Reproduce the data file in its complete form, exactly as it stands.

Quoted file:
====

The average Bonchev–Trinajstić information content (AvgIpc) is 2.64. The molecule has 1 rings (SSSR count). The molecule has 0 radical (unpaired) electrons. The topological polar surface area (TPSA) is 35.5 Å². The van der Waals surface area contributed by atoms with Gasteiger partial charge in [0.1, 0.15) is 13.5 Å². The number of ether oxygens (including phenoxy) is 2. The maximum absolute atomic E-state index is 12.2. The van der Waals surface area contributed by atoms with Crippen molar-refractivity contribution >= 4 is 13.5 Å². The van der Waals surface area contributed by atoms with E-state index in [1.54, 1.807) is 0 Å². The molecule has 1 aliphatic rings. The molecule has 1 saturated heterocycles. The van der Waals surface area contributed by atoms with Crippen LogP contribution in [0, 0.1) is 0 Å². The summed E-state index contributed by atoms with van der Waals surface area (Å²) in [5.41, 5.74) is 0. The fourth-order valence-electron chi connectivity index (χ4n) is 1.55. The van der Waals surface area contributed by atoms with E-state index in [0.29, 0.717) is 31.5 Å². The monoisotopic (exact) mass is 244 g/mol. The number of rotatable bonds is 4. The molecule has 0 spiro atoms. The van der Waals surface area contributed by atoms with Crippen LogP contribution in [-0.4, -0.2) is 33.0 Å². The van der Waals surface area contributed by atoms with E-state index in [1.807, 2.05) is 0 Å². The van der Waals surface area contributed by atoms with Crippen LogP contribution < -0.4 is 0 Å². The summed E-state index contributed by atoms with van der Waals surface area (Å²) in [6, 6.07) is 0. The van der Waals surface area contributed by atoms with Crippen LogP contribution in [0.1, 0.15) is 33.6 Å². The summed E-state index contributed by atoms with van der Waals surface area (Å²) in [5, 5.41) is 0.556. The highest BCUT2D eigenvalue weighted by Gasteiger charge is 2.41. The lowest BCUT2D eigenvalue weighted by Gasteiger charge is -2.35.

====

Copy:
The average Bonchev–Trinajstić information content (AvgIpc) is 2.64. The molecule has 1 rings (SSSR count). The molecule has 0 radical (unpaired) electrons. The topological polar surface area (TPSA) is 35.5 Å². The van der Waals surface area contributed by atoms with Gasteiger partial charge in [0.1, 0.15) is 13.5 Å². The number of ether oxygens (including phenoxy) is 2. The maximum absolute atomic E-state index is 12.2. The van der Waals surface area contributed by atoms with Crippen molar-refractivity contribution >= 4 is 13.5 Å². The van der Waals surface area contributed by atoms with E-state index in [1.54, 1.807) is 0 Å². The molecule has 1 aliphatic rings. The molecule has 1 saturated heterocycles. The van der Waals surface area contributed by atoms with Crippen LogP contribution in [0, 0.1) is 0 Å². The summed E-state index contributed by atoms with van der Waals surface area (Å²) in [5.41, 5.74) is 0. The fourth-order valence-electron chi connectivity index (χ4n) is 1.55. The van der Waals surface area contributed by atoms with E-state index in [0.29, 0.717) is 31.5 Å². The monoisotopic (exact) mass is 244 g/mol. The number of rotatable bonds is 4. The molecule has 0 spiro atoms. The van der Waals surface area contributed by atoms with Crippen LogP contribution in [-0.4, -0.2) is 33.0 Å². The van der Waals surface area contributed by atoms with E-state index in [1.807, 2.05) is 0 Å². The van der Waals surface area contributed by atoms with Crippen LogP contribution < -0.4 is 0 Å². The summed E-state index contributed by atoms with van der Waals surface area (Å²) in [6, 6.07) is 0. The van der Waals surface area contributed by atoms with Crippen LogP contribution in [0.1, 0.15) is 33.6 Å². The summed E-state index contributed by atoms with van der Waals surface area (Å²) in [5, 5.41) is 0.556. The highest BCUT2D eigenvalue weighted by Gasteiger charge is 2.41. The lowest BCUT2D eigenvalue weighted by Gasteiger charge is -2.35.